Gatekeeping has been a recent topic of discussion in rap. Specifically, who are the gatekeepers and what power do they actually hold? Some say the streaming services have developed a stranglehold on determining what’s going to be the next big thing in hip-hop, but that doesn’t feel wholly correct. Rather, the playlist placements and algorithms on Spotify, Apple Music, and the like feel reactionary to movements that have already begun on the internet. As such, you can make a clear-cut case that the gatekeepers wielding real power (albeit without the billion dollar value, or valuations, behind each streaming platform) are the online personalities breaking new artists.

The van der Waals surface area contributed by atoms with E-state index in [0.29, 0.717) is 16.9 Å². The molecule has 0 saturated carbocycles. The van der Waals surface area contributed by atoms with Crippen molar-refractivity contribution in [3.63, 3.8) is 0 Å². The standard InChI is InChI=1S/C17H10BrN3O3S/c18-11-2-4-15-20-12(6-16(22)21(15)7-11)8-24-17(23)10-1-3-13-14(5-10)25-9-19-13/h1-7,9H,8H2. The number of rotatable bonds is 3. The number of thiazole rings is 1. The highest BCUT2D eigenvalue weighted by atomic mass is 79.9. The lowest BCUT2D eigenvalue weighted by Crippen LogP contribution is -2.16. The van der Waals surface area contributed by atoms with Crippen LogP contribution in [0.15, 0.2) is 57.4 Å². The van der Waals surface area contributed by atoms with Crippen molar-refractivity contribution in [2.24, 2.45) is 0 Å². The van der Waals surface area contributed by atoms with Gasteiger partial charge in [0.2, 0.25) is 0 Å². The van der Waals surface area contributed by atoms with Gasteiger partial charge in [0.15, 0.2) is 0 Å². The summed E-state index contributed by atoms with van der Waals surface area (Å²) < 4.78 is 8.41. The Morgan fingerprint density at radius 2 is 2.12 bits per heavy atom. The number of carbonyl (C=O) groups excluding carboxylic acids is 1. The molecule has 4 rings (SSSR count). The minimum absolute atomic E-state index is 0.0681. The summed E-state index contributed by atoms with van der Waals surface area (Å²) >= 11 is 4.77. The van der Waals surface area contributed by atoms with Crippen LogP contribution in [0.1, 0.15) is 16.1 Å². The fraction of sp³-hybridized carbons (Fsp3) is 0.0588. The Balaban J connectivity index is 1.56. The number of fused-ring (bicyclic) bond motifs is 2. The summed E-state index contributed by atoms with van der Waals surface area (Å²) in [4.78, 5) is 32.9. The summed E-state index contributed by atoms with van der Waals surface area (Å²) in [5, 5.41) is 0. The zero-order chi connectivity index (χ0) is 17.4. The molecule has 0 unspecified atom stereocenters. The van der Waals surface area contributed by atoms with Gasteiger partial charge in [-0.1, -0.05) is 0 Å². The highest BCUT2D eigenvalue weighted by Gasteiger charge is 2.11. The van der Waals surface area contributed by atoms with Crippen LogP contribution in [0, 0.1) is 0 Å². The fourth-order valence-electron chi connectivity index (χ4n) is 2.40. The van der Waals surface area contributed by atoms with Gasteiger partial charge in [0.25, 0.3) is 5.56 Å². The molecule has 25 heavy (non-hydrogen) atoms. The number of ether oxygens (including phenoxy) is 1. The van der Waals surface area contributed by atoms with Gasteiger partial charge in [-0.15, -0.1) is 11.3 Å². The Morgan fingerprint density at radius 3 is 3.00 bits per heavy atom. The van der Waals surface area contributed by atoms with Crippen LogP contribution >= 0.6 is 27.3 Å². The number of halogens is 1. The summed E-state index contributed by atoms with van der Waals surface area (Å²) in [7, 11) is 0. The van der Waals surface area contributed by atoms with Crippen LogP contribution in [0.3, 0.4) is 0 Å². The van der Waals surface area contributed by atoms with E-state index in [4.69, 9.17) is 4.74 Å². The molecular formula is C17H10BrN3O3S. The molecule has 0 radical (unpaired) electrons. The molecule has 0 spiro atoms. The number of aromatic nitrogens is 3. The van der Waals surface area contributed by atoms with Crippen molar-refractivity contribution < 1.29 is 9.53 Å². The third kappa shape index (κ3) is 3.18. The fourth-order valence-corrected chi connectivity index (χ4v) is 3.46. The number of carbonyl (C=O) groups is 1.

In the past week, No Jumper’s Adam22—one of those video-first online personalities—took to Instagram to brag about how costing 17 year-old rapper Kevin Kazi a record deal after the teenager directed some mean-spirited Tweets toward his girlfriend. Adam22 later backtracked it, but the exchange says a lot about how much power a platform like No Jumper has in feeding names to the labels and streaming services, as well as making life easier for those corporations. DJ Akademiks is another online personality with an enormous stage and has been credited with assisting with the exponential rise of a number of controversial rappers. Adam22 and DJ Akademiks are just the tip of the iceberg; when you dive further into YouTube and Instagram what you find is a whole world of creatives with growing platforms, each one stiving to impact the music world. The most recent example of this is YouTube user Cufboys, who notably helped establish Lil Skies as a YouTube view powerhouse. As 2018 moves on, these specific gatekeepers’ roles will only increase. Whether that’s going to have a positive or negative impact on rap remains to be seen, but it’s happening nonetheless.